http://www.ok-rm.co.uk/project/the-billboard-book-project-jonathan-monk (great UK studio project: about scale, proportion, type)
http://balladora.blogspot.com/ a very well curated typography blog with a deep archive.
also look up HN Werkman, and also enjoy this
https://www.are.na/share/GMgWhBK (From JC)
How can the graphic medium enhance and enrich the verbal message?
In our engagement with the world around us, and our routine to “make sense” out of complexity, we take for granted the perceptual and holistic principles this interaction involves. That perception of parts and configurations as a holistic system, or language, depends greatly on the use of socalled “gestalt” principles (i.e., figure-ground, similarity, closure, etc.) and how these serve the purpose to communicate. Since graphic design presents ideas primarily via graphic means, awareness of these perceptual principles is critical for designers to help their products stimulate clarity and unity, curiosity and interest, inquiry and insight. We will look into this power of graphic design to discover how an abstract (non-visual) object like a “word” (a verbal means to represent an idea) can be enriched significantly toward a deep sense of poetic insight due to its graphic/visual delivery, and thus provide a lasting impression of value for the ideas it holds.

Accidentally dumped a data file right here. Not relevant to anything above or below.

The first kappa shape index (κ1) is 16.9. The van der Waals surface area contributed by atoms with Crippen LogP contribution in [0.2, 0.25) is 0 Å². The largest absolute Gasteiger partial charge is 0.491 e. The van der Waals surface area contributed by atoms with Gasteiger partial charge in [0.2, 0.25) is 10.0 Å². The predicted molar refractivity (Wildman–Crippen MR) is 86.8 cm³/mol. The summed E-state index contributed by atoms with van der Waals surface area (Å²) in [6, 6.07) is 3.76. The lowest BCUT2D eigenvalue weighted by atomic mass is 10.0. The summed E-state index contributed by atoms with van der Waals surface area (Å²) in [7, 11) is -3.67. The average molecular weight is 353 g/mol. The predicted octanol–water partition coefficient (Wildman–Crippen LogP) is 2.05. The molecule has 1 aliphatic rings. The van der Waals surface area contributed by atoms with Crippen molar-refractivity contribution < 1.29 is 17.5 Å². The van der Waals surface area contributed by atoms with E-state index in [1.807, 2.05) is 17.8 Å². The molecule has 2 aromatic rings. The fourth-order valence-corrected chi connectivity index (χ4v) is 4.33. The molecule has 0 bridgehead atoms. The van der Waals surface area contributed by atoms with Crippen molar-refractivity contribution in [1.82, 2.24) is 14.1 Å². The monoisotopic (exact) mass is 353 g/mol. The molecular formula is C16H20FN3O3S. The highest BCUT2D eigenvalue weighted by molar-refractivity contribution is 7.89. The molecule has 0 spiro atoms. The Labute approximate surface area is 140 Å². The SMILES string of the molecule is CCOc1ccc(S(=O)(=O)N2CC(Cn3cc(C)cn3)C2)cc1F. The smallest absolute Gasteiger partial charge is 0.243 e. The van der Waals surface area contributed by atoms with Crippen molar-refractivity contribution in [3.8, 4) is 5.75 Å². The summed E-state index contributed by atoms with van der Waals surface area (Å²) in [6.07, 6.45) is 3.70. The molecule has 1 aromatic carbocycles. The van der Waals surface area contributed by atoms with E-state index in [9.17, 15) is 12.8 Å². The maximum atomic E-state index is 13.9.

— Develop visual sensibilities
— Learn about “gestalt” principles and their holistic system as “language”
— Observe the power of the visual to affect the non-visual
— Develop mind-mapping skills
— Become aware of the practice to design for experience
We saw evidence of excellent work and a good variety of visual explorations on the wall. Well done! You put lots of basic design principles to work in your explorations: form, color, material, context/subversion, language (type), color, quantity variations! Also photography, framing, perspective, cropping, scale, order. All Good.
Now you have the task of re-presenting what you did in a new form. You must frame, or re-frame, the record of the event(s).
This is what this field is largely about: Visual Communication, pure and simple.
Breaking it down:
You performed some interventions on various sites. You used form, material, language, color, quantity, context. You created many different environments and moments in space: strange experiments; bold interventions; quiet visual poetry; surreal and surprising landscapes; and so on. In some cases you created narrative. In some cases you made purely aesthetic or formal moves.
Now you need to decide what it was you did, and you need to look at the records of these events, and work out how to tell others about them.
Will you approach your next step as a sorting/organizing system? Or some other method? Will you use a narrative approach? Will you develop a gathering or archive or collection? Will you create some sort of installation or wall system? Or make a book or a video to sort or reframe the work? Will you edit your material and foreground just one of your interventions? Or try to show all of them? Or create some hierarchy in a single collection? How will (can) your audience share in what happened? What methods can you employ to put your “documentation” to work to communicate to others?
Only YOU can answer these questions.